- A motor vehicle is a vehicle that does not get power from a human; it’s self-propelled.
However, section (b) states there is an exception for the following motorized vehicles:
- The term Motor vehicle excludes a self-propelled wheelchair, motorized quadricycle, or tricycle if operated by a person who, due to physical disability, is otherwise unable to move about as a pedestrian.
So, can you acquire a DUI while riding a bike? It all depends on the fine details. Whether the motor was electric or gas for bicycles and DUI offenses makes no difference. If it exceeds the wattage or horsepower specified in the rules, it counts as a motor vehicle, and the DUI laws apply to prosecute someone with a felony.
At the same time, authorities cannot arrest you or someone else with DUI on a bicycle if it is less than the legal wattage or horsepower.
Why Aren’t There Licenses For Bicycles?
In its most basic form, the law does not consider bicycle licenses required because they cannot do serious harm to others.
Bicycles do not weigh 1.5 tons or travel at speeds exceeding 62 miles per hour (100 kph). The amount of harm to other people’s lives or properties caused by a careless biker is so minor that it becomes national news when it occurs. On the other hand, death by motor vehicles is so common that unless the victim is well-known, it is only a statistic.
We require licensing to handle anything that puts others in danger instead of the large metal boxes themselves that we call automobiles.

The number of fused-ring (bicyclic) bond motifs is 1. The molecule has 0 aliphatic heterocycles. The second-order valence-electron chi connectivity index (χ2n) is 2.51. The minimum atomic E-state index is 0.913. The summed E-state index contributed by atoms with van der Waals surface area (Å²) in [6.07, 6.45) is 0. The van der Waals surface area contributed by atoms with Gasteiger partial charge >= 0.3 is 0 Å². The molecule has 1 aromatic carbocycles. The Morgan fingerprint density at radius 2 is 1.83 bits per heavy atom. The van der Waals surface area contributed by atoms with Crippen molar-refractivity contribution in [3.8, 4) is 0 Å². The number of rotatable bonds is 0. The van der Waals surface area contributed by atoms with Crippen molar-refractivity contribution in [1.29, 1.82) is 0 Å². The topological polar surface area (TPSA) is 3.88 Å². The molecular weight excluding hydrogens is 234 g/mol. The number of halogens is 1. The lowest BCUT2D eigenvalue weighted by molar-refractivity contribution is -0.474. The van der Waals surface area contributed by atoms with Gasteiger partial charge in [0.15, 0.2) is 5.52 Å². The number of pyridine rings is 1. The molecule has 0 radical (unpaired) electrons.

Similarly, you must have a license to run huge steam boilers or water treatment plants. Rowboat operators do not require a license, but cruise liner captains do. Regarding air travel, hang gliders do not require a license, but flying a Boeing 747 without one would be absurd.
For these reasons, each state must define the term vehicle precisely since it influences the consequences of intoxication or crimes committed while riding a bike.
Will Getting Bicycle Licenses Make People Ride More Safely?
While bicycle licenses may appear to be a fantastic idea at first, the fact is that adding more criteria to anything reduces participation.
People who could formerly get on their bikes and ride to their destination will find it frustrating if they require a license. More individuals will reject the concept of riding bicycles if there is a theoretical exam, and even fewer will want to participate if there are practical competence assessments.
When costs make an appearance, interest will dwindle even further, especially if riders must renew their licenses on an annual basis. Riders may eventually opt to disregard any laws because the laws would turn something that was previously relatively straightforward into a nightmare.
Finally, will the licensing be strictly enforced? It will almost certainly divert essential resources from law enforcement while turning regular people into criminals and creating disdain for the law.
Your state can prosecute you for intoxication on a bicycle if they include bicycles in their vehicle code. Even then, there are criteria that determine a bike, and you could get away with a DUI if, for example, your bicycle doesn’t meet the horsepower requirements to be a vehicle. Thus, brush up on your state law before you plan to cycle the next time you are drunk.